Change Your Image
Upload An Image
Crop And Save
Green Lantern (2011)
Green Lantern is not as awful as the critics say
But don't expect it to be a hallmark achievement, either.
The film had a lot of potential, given its all-star director and cast, as well it's $200 million dollar budget, but it appears Warner Bros. was so concerned with people not taking the "goofy-looking" aliens seriously, they cut out all of the really interesting moments with the Corps., explained the entire background of the Green Lanterns in stilted, exposition-heavy monologues, and filled the rest of the film with cringe-inducing "jokes". A big problem with the script is the constant shifts between slapstick humor and violence (humans get thrown through brickwalls without much harm coming to them) to "Schindler's List" style drama. Whole planets are destroyed without so much as a blink of an eye.
The acting, while very good in parts (performances that really shone were those from Peter Sarsgaard, Ryan Reynolds, and Mark Strong), really isn't given room to breathe by the script. Hal spends the majority of the film either being an arrogant ass or whiny bitch; Carol Ferris (played by Blake Lively) has some very cheesy dialogue that is delivered with no emotion; Hector Hammond is given a heart-wrenching backstory, and then the next minute turned into a power-hungry, stalking creeper who is constantly screaming as if he is receiving an enema; and the other high-profile actors (Tim Robbins, Angela Bassett, Geoffry Rush, and Michael Clark Duncan) are reduced to glorified cameos with no substance or import.
However, the single-worst aspect of this movie is its villain, Parallax. Its origin is cliché, its lines laughable, and its mode of destroying the universe stupefying (one planet-consuming cloud in a comic book movie wasn't enough?). It lacks the presence and gravitas of other graphic novel villains this summer, and doesn't appear even remotely threatening.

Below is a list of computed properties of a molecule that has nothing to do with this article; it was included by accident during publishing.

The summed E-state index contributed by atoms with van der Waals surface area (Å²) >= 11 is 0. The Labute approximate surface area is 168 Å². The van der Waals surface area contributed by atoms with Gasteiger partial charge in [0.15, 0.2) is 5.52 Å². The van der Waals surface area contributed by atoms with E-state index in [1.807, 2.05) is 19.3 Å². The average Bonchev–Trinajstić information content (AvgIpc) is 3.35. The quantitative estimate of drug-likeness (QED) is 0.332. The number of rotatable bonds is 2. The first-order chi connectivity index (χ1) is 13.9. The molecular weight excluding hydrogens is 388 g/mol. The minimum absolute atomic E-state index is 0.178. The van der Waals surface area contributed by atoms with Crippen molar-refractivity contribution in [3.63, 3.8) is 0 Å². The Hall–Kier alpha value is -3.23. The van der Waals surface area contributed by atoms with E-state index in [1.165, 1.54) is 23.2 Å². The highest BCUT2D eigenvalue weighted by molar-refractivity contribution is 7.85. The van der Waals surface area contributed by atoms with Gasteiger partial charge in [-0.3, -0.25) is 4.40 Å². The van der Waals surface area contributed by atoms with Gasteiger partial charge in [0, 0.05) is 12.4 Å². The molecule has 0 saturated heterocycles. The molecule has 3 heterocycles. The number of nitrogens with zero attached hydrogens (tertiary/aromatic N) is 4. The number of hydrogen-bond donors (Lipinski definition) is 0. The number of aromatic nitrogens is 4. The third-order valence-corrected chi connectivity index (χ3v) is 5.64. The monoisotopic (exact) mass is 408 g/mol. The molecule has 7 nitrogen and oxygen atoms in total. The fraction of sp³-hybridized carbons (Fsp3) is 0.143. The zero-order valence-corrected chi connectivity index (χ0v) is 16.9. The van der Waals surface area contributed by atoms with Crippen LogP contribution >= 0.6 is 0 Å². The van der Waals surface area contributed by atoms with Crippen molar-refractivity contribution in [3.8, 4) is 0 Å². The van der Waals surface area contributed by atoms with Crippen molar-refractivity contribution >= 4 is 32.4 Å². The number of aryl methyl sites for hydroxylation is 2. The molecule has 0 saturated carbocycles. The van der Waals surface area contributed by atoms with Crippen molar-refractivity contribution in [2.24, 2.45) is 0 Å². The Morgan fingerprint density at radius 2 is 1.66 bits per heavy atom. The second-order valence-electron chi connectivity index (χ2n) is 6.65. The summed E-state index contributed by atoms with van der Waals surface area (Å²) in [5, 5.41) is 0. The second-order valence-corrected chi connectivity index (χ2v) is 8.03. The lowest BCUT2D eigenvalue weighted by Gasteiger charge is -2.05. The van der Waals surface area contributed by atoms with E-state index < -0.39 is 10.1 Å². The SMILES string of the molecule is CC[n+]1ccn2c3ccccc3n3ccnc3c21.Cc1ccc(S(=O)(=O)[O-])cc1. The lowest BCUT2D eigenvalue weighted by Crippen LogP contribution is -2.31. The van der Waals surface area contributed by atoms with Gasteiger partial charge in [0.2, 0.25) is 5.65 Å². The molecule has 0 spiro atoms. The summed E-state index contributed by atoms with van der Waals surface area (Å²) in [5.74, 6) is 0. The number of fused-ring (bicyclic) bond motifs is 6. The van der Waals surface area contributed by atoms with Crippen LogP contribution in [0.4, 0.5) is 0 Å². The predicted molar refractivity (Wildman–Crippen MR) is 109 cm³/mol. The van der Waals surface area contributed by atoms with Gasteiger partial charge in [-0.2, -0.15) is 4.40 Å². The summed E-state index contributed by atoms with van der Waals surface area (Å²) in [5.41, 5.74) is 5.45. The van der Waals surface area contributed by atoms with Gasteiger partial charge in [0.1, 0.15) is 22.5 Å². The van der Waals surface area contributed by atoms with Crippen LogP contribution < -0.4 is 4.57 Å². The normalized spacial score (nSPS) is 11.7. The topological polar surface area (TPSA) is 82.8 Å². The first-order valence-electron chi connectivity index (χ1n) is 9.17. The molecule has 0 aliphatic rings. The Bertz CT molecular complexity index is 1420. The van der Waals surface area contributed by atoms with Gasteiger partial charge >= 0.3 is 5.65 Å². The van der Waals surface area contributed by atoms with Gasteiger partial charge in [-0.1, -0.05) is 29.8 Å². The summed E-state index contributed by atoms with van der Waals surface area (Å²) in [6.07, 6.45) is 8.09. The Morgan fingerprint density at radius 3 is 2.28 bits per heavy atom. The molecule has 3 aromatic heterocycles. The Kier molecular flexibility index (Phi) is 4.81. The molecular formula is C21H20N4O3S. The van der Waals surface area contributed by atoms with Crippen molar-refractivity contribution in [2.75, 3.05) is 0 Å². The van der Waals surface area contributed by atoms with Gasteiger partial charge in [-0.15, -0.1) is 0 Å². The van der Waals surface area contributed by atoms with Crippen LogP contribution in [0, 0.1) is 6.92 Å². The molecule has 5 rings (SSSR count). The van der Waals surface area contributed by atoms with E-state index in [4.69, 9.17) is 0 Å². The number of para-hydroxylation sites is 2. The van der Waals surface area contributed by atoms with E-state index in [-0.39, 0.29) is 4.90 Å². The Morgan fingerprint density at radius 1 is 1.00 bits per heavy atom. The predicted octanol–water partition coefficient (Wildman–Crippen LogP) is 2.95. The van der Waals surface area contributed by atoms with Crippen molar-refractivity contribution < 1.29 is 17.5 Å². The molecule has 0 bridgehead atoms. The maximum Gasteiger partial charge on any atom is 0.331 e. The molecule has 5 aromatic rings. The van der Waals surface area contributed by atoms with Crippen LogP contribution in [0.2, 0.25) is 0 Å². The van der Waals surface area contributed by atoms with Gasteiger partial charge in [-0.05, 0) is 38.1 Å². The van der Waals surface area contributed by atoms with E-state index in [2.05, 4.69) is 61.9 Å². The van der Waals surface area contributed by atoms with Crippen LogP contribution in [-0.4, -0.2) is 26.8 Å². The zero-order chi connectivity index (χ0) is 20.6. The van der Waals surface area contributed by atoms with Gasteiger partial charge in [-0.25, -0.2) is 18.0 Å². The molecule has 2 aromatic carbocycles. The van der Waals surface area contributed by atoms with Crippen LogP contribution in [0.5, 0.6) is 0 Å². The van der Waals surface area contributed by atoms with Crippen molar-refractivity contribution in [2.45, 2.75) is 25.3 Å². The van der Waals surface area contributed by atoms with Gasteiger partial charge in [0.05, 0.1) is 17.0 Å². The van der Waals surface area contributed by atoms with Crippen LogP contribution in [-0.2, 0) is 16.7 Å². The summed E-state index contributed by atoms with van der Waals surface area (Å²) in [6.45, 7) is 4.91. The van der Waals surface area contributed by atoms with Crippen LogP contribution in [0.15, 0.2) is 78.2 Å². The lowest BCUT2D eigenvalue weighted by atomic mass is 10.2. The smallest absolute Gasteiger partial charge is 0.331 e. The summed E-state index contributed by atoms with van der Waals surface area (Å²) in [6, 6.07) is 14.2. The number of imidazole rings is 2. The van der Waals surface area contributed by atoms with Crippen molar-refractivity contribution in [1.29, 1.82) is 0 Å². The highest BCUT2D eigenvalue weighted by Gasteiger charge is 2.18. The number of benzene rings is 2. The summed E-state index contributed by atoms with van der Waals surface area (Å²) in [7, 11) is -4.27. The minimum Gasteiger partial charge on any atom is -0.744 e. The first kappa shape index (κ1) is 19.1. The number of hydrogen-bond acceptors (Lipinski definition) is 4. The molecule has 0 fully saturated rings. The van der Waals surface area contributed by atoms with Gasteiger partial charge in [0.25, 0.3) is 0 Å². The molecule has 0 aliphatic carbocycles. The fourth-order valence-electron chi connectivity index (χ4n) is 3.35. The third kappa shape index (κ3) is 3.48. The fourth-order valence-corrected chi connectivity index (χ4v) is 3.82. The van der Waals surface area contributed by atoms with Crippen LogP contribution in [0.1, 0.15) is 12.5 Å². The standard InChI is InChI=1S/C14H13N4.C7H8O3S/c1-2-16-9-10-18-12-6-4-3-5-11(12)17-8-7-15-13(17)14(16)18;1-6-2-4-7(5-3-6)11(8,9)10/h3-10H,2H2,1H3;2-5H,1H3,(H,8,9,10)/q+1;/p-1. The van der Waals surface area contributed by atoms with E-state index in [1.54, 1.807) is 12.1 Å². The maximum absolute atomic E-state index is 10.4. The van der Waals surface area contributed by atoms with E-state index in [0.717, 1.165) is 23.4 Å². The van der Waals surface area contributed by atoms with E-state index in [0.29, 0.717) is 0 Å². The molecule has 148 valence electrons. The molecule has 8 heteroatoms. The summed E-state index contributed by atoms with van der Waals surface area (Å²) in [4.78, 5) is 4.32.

The only true saving grace of this movie are the effects, which are some of the best I've ever seen. Clearly the budget didn't go to waste in the "flash" department (too bad is was sorely lacking in the script). The concept and delivery of the energy-created suit and its constructs are stunning, as is the integration of Ryan Reynolds and Mark Strong into the completely CGI environments on Oa. No off-looking bobbing-heads here. Every alien seen on screen is surprisingly creative and realistic (which is amazing given how many sci-fi films like this there have been over the years), and the organic feel of Oa is a nice deviation to the typical metallic and cold look most outer-space epics seem to have.
All in all, I was expecting much, much more from Campbell & Co. However, I knew that having four screenwriters on this movie was a very big mistake (especially since some of them worked on the holy grail of comic book adaption fails, Smallville), and in the end even the pitch-perfect performances and some of the best CGI in movie history couldn't save this train wreck of a film.
Four Words: Hammerhead Whale & Hammerhead Yak
See, now this is what you get when you inject British humor into a film primarily viewed by Americans. They don't get it. I haven't laughed so hard since I last watched Monty Python or read a Douglas Adams novel (or maybe a Doctor Who episode).
This short was definitely quite outlandish and different than the feature film. And guess what! It was supposed to be! This being a short film, it allowed the filmmakers to get away with a lot more creativity and freedom than a big blockbuster would've allowed. It seems that any idea, no matter how ridiculous, that leapt to the writers mind ended up on the page. And it was damn funny, too. So get over yourself people and enjoy the ride.
I actually enjoyed these 16 minutes more than the entire theatrical film. And it was all because of The Mighty Craig Ferguson. God bless him. Watch his show. Or you're a terrorist.